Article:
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Investors Who Want To Pursue Active Management Need To Be Able To Stomach Short-Term Underperformance (Vanguard)
Vanguard’s Jack Bogle championed passive investing, where investors aim to track the performance of a major index like the S&P 500. A new white paper from Brian R. Wimmer, Sandeep S. Chhabra and Daniel W. Wallick at Vanguard looked at 1,540 actively managed U.S. domestic equity mutual funds that were available to investors in 1998 and studied their performance over the next 15 years.The authors found that of the 1,540 funds, 55%, or 842, survived the 15-year period; 700 funds were merged or liquidated; and 18%, or 275 funds, “survived and outperformed their style benchmarks.”
“Furthermore, our analysis illustrated that nearly all the funds that beat their benchmarks over that 15-year period suffered at least five individual years of underperformance,” they write. “Our findings strongly suggest that investors should refrain from using short-term performance as the primary criterion for divesting (or investing in) an active mutual fund.”
Instead, they argue that investors should only consider active management if they are willing to weather “numerous and potentially extended periods during which their fund will lag its benchmark.”
2 Bubble-Like Developments In The Markets (Dr. Ed’s Blog)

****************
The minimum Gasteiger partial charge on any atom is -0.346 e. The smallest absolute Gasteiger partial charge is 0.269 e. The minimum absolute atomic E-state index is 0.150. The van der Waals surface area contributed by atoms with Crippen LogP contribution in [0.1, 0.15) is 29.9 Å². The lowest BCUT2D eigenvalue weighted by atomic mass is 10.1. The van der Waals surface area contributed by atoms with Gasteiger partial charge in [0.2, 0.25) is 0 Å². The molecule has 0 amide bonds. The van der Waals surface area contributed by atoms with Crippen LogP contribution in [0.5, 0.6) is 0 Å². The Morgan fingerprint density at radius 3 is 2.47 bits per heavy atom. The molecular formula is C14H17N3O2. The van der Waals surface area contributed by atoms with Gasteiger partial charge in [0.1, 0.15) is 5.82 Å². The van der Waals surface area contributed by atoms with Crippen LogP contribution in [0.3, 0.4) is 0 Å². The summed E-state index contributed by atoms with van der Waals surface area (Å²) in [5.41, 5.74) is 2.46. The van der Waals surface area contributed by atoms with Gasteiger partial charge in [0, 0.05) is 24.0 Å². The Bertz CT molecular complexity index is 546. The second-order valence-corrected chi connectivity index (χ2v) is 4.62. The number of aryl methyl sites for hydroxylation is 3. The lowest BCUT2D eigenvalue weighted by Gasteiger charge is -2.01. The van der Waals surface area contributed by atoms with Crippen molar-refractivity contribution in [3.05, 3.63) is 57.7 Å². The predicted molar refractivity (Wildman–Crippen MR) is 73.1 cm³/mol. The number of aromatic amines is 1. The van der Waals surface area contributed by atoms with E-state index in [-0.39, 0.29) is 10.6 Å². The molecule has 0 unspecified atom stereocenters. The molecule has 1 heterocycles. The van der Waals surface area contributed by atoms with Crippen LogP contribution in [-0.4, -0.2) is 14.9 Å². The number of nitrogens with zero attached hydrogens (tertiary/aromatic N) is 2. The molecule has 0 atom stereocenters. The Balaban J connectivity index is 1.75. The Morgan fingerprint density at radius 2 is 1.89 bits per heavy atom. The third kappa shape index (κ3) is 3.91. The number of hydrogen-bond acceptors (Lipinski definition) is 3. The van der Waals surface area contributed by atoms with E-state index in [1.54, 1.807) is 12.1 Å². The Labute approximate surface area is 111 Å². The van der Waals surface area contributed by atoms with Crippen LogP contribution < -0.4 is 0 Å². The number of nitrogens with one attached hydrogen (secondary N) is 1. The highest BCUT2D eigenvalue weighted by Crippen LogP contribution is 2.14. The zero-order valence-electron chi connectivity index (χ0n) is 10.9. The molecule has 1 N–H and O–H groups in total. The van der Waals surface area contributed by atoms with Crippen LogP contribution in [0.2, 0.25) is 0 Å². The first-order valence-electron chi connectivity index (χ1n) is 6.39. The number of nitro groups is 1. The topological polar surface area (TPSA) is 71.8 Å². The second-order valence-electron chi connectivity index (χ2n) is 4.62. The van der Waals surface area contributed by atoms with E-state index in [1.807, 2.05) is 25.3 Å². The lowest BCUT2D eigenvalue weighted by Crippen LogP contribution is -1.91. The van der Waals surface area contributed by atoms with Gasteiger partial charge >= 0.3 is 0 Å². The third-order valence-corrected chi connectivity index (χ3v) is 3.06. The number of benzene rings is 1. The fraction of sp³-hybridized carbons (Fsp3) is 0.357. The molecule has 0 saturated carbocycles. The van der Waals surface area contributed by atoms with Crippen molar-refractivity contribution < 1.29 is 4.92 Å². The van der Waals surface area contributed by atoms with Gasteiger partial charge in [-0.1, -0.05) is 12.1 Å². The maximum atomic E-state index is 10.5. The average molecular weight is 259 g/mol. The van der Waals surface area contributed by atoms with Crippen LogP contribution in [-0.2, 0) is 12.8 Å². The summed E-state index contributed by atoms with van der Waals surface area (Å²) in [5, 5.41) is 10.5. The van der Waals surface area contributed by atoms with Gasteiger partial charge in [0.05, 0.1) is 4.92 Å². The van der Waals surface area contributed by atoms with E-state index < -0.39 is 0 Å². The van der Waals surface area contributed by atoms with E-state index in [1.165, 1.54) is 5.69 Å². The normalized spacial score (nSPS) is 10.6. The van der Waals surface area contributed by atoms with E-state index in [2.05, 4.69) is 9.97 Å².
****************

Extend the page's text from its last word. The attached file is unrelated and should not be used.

Even though Janet Yellen said she doesn’t “see a risk to financial stability,” Ed Yardeni of Dr. Ed’s Blog sees two bubble-like developments in markets.
1. Emerging market debt — Analysts are expecting another record year of bond issuance. “Tapering chatter during the summer nearly burst the bubble in emerging market debt. Since the 9/18 decision not to taper, more air has been pumped into it.” 2. Corporate bonds — Some companies are using proceeds from bond sales to repurchase shares. This “artificially inflates earnings per share,” according to Yardeni. “That’s a bubble-like development if stock prices are getting a significant lift from debt-financed share buybacks rather than actual earnings growth.”
Advisors Should Use This Tactic To Maximise A Deployed Soldiers Income (The Wall Street Journal)
Advisors can help maximise a deployed soldier’s income by depositing it in the Department of Defence’s Savings Deposit Program (SDP), Dylan Ross a financial-planning counselor told Kelly Kearsley of The Wall Street Journal. The soldier’s income would be tax free and the SDP guarantees a 10% annual interest rate. “The key is to frontload these accounts so that you can get as much of that 10% interest as you can,” Ross said.
A new study from PriceMetrix has found that female financial advisors have a better shot at future success than male advisors. “Bigger clients and more consistent pricing, not to mention a higher proportion of female clients, are significant advantages,” says Doug Trott, president of PriceMetrix told FA Mag.
The survey found that the typical female advisor has 56 high-net-worth households (i.e with $US250,000 or more in assets) and 72 smaller households. The average household has $US178,000 in investment assets. In comparison, male advisors have 51 high-net-worth households, and 78 smaller ones. The average household has $US152,000 in investment assets.
Here’s What Has Been Driving The Stock Market Since 1960 (Deutsche Bank)
The S&P 500 is up 26% so far this year and has been driven up by multiple expansion. Deutsche Bank has a chart that shows what has driven S&P 500 returns since 1960.
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